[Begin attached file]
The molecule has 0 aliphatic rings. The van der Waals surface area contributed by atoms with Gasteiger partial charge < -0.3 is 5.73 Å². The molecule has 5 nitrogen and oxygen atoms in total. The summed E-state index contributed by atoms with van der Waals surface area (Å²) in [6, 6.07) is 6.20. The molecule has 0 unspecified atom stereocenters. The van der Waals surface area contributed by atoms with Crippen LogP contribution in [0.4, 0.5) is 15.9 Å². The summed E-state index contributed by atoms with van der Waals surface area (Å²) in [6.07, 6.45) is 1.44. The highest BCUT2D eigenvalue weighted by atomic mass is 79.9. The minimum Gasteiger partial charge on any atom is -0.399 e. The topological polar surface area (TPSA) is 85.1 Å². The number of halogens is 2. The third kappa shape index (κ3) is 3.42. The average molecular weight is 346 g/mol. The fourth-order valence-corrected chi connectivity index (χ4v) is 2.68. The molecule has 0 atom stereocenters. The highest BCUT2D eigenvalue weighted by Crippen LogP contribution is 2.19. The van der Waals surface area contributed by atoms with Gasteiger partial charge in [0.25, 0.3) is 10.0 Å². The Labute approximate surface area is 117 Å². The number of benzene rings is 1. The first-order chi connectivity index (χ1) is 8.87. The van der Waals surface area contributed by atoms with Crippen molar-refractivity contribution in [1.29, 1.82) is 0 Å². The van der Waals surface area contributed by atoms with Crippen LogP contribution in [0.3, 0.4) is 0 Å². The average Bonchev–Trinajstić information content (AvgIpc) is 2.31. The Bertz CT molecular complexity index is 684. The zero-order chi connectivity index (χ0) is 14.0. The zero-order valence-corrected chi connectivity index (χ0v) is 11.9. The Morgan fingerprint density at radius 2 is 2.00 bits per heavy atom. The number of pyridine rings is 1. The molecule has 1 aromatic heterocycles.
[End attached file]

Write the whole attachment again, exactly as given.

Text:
The molecule has 0 aliphatic rings. The van der Waals surface area contributed by atoms with Gasteiger partial charge < -0.3 is 5.73 Å². The molecule has 5 nitrogen and oxygen atoms in total. The summed E-state index contributed by atoms with van der Waals surface area (Å²) in [6, 6.07) is 6.20. The molecule has 0 unspecified atom stereocenters. The van der Waals surface area contributed by atoms with Crippen LogP contribution in [0.4, 0.5) is 15.9 Å². The summed E-state index contributed by atoms with van der Waals surface area (Å²) in [6.07, 6.45) is 1.44. The highest BCUT2D eigenvalue weighted by atomic mass is 79.9. The minimum Gasteiger partial charge on any atom is -0.399 e. The topological polar surface area (TPSA) is 85.1 Å². The number of halogens is 2. The third kappa shape index (κ3) is 3.42. The average molecular weight is 346 g/mol. The fourth-order valence-corrected chi connectivity index (χ4v) is 2.68. The molecule has 0 atom stereocenters. The highest BCUT2D eigenvalue weighted by Crippen LogP contribution is 2.19. The van der Waals surface area contributed by atoms with Gasteiger partial charge in [0.25, 0.3) is 10.0 Å². The Labute approximate surface area is 117 Å². The number of benzene rings is 1. The first-order chi connectivity index (χ1) is 8.87. The van der Waals surface area contributed by atoms with Crippen molar-refractivity contribution in [1.29, 1.82) is 0 Å². The van der Waals surface area contributed by atoms with Crippen LogP contribution in [0.3, 0.4) is 0 Å². The average Bonchev–Trinajstić information content (AvgIpc) is 2.31. The Bertz CT molecular complexity index is 684. The zero-order chi connectivity index (χ0) is 14.0. The zero-order valence-corrected chi connectivity index (χ0v) is 11.9. The Morgan fingerprint density at radius 2 is 2.00 bits per heavy atom. The number of pyridine rings is 1. The molecule has 1 aromatic heterocycles.